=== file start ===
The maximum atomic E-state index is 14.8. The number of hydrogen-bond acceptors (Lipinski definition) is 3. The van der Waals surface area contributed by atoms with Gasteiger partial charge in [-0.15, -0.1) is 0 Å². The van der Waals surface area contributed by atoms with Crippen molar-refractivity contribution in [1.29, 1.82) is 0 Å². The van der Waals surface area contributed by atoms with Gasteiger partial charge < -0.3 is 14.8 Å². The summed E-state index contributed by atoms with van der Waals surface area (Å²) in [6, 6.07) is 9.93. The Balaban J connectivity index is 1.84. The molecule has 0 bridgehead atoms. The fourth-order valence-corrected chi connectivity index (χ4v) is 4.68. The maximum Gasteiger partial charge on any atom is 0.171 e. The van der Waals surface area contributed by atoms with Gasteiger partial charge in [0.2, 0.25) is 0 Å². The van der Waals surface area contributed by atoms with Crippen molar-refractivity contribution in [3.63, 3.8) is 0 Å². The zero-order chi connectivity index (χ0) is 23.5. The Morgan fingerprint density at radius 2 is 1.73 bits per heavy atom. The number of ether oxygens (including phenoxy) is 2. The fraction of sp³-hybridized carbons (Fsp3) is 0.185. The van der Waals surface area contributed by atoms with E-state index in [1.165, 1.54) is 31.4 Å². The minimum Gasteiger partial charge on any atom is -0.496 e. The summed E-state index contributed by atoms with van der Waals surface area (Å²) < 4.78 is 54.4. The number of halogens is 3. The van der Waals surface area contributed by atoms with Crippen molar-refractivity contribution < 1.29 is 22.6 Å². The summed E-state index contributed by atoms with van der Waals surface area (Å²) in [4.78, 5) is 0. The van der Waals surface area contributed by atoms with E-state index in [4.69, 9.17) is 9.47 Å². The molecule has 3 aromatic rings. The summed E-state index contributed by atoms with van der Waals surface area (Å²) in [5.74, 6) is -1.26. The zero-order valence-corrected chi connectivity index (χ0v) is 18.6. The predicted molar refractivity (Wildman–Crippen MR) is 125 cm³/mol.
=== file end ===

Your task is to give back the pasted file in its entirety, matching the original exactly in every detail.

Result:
The maximum atomic E-state index is 14.8. The number of hydrogen-bond acceptors (Lipinski definition) is 3. The van der Waals surface area contributed by atoms with Gasteiger partial charge in [-0.15, -0.1) is 0 Å². The van der Waals surface area contributed by atoms with Crippen molar-refractivity contribution in [1.29, 1.82) is 0 Å². The van der Waals surface area contributed by atoms with Gasteiger partial charge < -0.3 is 14.8 Å². The summed E-state index contributed by atoms with van der Waals surface area (Å²) in [6, 6.07) is 9.93. The Balaban J connectivity index is 1.84. The molecule has 0 bridgehead atoms. The fourth-order valence-corrected chi connectivity index (χ4v) is 4.68. The maximum Gasteiger partial charge on any atom is 0.171 e. The van der Waals surface area contributed by atoms with Gasteiger partial charge in [0.2, 0.25) is 0 Å². The van der Waals surface area contributed by atoms with Crippen molar-refractivity contribution in [3.63, 3.8) is 0 Å². The zero-order chi connectivity index (χ0) is 23.5. The Morgan fingerprint density at radius 2 is 1.73 bits per heavy atom. The number of ether oxygens (including phenoxy) is 2. The fraction of sp³-hybridized carbons (Fsp3) is 0.185. The van der Waals surface area contributed by atoms with E-state index in [1.165, 1.54) is 31.4 Å². The minimum Gasteiger partial charge on any atom is -0.496 e. The summed E-state index contributed by atoms with van der Waals surface area (Å²) < 4.78 is 54.4. The number of halogens is 3. The van der Waals surface area contributed by atoms with Crippen molar-refractivity contribution < 1.29 is 22.6 Å². The summed E-state index contributed by atoms with van der Waals surface area (Å²) in [4.78, 5) is 0. The van der Waals surface area contributed by atoms with E-state index in [4.69, 9.17) is 9.47 Å². The molecule has 3 aromatic rings. The summed E-state index contributed by atoms with van der Waals surface area (Å²) in [5.74, 6) is -1.26. The zero-order valence-corrected chi connectivity index (χ0v) is 18.6. The predicted molar refractivity (Wildman–Crippen MR) is 125 cm³/mol.